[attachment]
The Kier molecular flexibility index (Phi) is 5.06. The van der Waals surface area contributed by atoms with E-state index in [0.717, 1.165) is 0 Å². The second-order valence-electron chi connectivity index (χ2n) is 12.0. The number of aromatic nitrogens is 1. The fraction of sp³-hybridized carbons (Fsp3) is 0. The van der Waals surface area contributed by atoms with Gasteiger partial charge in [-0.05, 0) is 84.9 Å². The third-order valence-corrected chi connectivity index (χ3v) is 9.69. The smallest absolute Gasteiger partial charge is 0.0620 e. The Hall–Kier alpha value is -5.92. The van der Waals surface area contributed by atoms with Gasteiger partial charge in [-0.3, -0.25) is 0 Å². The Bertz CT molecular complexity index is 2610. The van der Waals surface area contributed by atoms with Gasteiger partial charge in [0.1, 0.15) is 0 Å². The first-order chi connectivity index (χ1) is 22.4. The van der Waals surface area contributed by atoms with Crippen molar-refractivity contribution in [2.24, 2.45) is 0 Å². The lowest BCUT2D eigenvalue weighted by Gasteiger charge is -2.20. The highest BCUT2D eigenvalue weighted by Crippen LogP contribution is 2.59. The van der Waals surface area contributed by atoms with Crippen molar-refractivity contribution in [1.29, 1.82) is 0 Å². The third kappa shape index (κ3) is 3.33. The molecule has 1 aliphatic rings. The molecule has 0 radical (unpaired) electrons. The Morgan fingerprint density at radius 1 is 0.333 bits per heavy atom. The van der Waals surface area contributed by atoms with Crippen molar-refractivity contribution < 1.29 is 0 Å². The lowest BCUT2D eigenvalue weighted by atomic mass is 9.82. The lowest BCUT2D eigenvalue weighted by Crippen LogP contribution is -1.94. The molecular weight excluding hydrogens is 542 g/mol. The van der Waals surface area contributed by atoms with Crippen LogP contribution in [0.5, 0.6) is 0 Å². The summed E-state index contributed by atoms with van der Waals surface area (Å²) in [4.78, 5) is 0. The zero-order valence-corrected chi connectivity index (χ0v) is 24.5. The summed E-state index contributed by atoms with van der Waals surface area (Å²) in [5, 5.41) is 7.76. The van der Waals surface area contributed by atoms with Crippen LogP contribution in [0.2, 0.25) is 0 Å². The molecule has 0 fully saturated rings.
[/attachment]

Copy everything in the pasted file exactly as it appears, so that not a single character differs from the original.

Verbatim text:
The Kier molecular flexibility index (Phi) is 5.06. The van der Waals surface area contributed by atoms with E-state index in [0.717, 1.165) is 0 Å². The second-order valence-electron chi connectivity index (χ2n) is 12.0. The number of aromatic nitrogens is 1. The fraction of sp³-hybridized carbons (Fsp3) is 0. The van der Waals surface area contributed by atoms with Gasteiger partial charge in [-0.05, 0) is 84.9 Å². The third-order valence-corrected chi connectivity index (χ3v) is 9.69. The smallest absolute Gasteiger partial charge is 0.0620 e. The Hall–Kier alpha value is -5.92. The van der Waals surface area contributed by atoms with Gasteiger partial charge in [-0.3, -0.25) is 0 Å². The Bertz CT molecular complexity index is 2610. The van der Waals surface area contributed by atoms with Gasteiger partial charge in [0.1, 0.15) is 0 Å². The first-order chi connectivity index (χ1) is 22.4. The van der Waals surface area contributed by atoms with Crippen molar-refractivity contribution in [2.24, 2.45) is 0 Å². The lowest BCUT2D eigenvalue weighted by Gasteiger charge is -2.20. The highest BCUT2D eigenvalue weighted by Crippen LogP contribution is 2.59. The van der Waals surface area contributed by atoms with Crippen molar-refractivity contribution in [1.29, 1.82) is 0 Å². The third kappa shape index (κ3) is 3.33. The molecule has 1 aliphatic rings. The molecule has 0 radical (unpaired) electrons. The Morgan fingerprint density at radius 1 is 0.333 bits per heavy atom. The van der Waals surface area contributed by atoms with Crippen molar-refractivity contribution < 1.29 is 0 Å². The lowest BCUT2D eigenvalue weighted by atomic mass is 9.82. The lowest BCUT2D eigenvalue weighted by Crippen LogP contribution is -1.94. The molecular weight excluding hydrogens is 542 g/mol. The van der Waals surface area contributed by atoms with Crippen LogP contribution in [0.5, 0.6) is 0 Å². The summed E-state index contributed by atoms with van der Waals surface area (Å²) in [4.78, 5) is 0. The zero-order valence-corrected chi connectivity index (χ0v) is 24.5. The summed E-state index contributed by atoms with van der Waals surface area (Å²) in [5, 5.41) is 7.76. The van der Waals surface area contributed by atoms with Crippen LogP contribution in [0.2, 0.25) is 0 Å². The molecule has 0 fully saturated rings.